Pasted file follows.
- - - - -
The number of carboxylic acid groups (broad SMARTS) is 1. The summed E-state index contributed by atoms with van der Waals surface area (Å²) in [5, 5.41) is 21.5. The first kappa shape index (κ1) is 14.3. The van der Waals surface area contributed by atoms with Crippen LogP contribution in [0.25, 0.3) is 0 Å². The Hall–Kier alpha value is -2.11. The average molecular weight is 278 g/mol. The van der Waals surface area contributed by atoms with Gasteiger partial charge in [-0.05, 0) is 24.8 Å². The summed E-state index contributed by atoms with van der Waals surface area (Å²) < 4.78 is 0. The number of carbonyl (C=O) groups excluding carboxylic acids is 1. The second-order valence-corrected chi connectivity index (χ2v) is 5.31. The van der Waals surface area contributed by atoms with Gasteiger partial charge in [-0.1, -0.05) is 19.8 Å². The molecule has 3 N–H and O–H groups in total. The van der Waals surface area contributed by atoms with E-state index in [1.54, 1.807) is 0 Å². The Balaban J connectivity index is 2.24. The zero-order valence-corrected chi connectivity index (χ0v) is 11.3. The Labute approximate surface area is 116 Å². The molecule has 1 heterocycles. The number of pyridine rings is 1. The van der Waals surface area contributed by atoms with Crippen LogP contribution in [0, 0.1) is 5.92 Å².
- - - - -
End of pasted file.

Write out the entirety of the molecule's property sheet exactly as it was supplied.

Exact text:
The number of carboxylic acid groups (broad SMARTS) is 1. The summed E-state index contributed by atoms with van der Waals surface area (Å²) in [5, 5.41) is 21.5. The first kappa shape index (κ1) is 14.3. The van der Waals surface area contributed by atoms with Crippen LogP contribution in [0.25, 0.3) is 0 Å². The Hall–Kier alpha value is -2.11. The average molecular weight is 278 g/mol. The van der Waals surface area contributed by atoms with Gasteiger partial charge in [-0.05, 0) is 24.8 Å². The summed E-state index contributed by atoms with van der Waals surface area (Å²) < 4.78 is 0. The number of carbonyl (C=O) groups excluding carboxylic acids is 1. The second-order valence-corrected chi connectivity index (χ2v) is 5.31. The van der Waals surface area contributed by atoms with Gasteiger partial charge in [-0.1, -0.05) is 19.8 Å². The molecule has 3 N–H and O–H groups in total. The van der Waals surface area contributed by atoms with E-state index in [1.54, 1.807) is 0 Å². The Balaban J connectivity index is 2.24. The zero-order valence-corrected chi connectivity index (χ0v) is 11.3. The Labute approximate surface area is 116 Å². The molecule has 1 heterocycles. The number of pyridine rings is 1. The van der Waals surface area contributed by atoms with Crippen LogP contribution in [0, 0.1) is 5.92 Å².